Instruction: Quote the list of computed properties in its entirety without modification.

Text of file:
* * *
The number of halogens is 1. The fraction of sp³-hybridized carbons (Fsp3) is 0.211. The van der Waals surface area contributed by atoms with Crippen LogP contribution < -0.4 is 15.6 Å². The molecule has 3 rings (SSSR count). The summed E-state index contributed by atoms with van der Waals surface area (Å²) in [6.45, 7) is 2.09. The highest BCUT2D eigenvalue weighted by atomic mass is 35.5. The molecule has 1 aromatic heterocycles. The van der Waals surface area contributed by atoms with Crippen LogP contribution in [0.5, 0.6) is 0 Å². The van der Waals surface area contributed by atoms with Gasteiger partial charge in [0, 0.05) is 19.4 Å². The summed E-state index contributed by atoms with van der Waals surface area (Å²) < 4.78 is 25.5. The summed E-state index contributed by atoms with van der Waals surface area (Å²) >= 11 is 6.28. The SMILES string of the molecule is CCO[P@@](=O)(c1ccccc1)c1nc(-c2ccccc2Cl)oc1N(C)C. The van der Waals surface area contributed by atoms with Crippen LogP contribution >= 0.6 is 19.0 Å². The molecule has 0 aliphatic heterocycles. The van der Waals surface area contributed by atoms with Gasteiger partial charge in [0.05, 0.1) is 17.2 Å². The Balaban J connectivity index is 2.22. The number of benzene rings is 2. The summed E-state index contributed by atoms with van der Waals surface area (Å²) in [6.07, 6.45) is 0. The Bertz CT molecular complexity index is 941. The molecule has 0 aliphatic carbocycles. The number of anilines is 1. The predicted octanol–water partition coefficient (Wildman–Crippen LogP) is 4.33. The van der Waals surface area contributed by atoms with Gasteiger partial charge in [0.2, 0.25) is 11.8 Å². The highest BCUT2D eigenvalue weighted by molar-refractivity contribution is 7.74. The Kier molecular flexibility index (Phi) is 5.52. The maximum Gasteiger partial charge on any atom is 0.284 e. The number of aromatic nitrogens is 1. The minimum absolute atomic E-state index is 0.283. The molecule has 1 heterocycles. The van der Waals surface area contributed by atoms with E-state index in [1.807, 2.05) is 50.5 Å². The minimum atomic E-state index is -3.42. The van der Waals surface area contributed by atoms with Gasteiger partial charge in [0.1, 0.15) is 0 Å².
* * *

The number of halogens is 1. The fraction of sp³-hybridized carbons (Fsp3) is 0.211. The van der Waals surface area contributed by atoms with Crippen LogP contribution < -0.4 is 15.6 Å². The molecule has 3 rings (SSSR count). The summed E-state index contributed by atoms with van der Waals surface area (Å²) in [6.45, 7) is 2.09. The highest BCUT2D eigenvalue weighted by atomic mass is 35.5. The molecule has 1 aromatic heterocycles. The van der Waals surface area contributed by atoms with Crippen LogP contribution in [0.5, 0.6) is 0 Å². The van der Waals surface area contributed by atoms with Gasteiger partial charge in [0, 0.05) is 19.4 Å². The summed E-state index contributed by atoms with van der Waals surface area (Å²) < 4.78 is 25.5. The summed E-state index contributed by atoms with van der Waals surface area (Å²) >= 11 is 6.28. The SMILES string of the molecule is CCO[P@@](=O)(c1ccccc1)c1nc(-c2ccccc2Cl)oc1N(C)C. The van der Waals surface area contributed by atoms with Crippen LogP contribution >= 0.6 is 19.0 Å². The molecule has 0 aliphatic heterocycles. The van der Waals surface area contributed by atoms with Gasteiger partial charge in [0.05, 0.1) is 17.2 Å². The Balaban J connectivity index is 2.22. The number of benzene rings is 2. The summed E-state index contributed by atoms with van der Waals surface area (Å²) in [6.07, 6.45) is 0. The Bertz CT molecular complexity index is 941. The molecule has 0 aliphatic carbocycles. The number of anilines is 1. The predicted octanol–water partition coefficient (Wildman–Crippen LogP) is 4.33. The van der Waals surface area contributed by atoms with Gasteiger partial charge in [0.2, 0.25) is 11.8 Å². The highest BCUT2D eigenvalue weighted by molar-refractivity contribution is 7.74. The Kier molecular flexibility index (Phi) is 5.52. The maximum Gasteiger partial charge on any atom is 0.284 e. The number of aromatic nitrogens is 1. The minimum absolute atomic E-state index is 0.283. The molecule has 1 heterocycles. The van der Waals surface area contributed by atoms with E-state index in [1.807, 2.05) is 50.5 Å². The minimum atomic E-state index is -3.42. The van der Waals surface area contributed by atoms with Gasteiger partial charge in [0.1, 0.15) is 0 Å².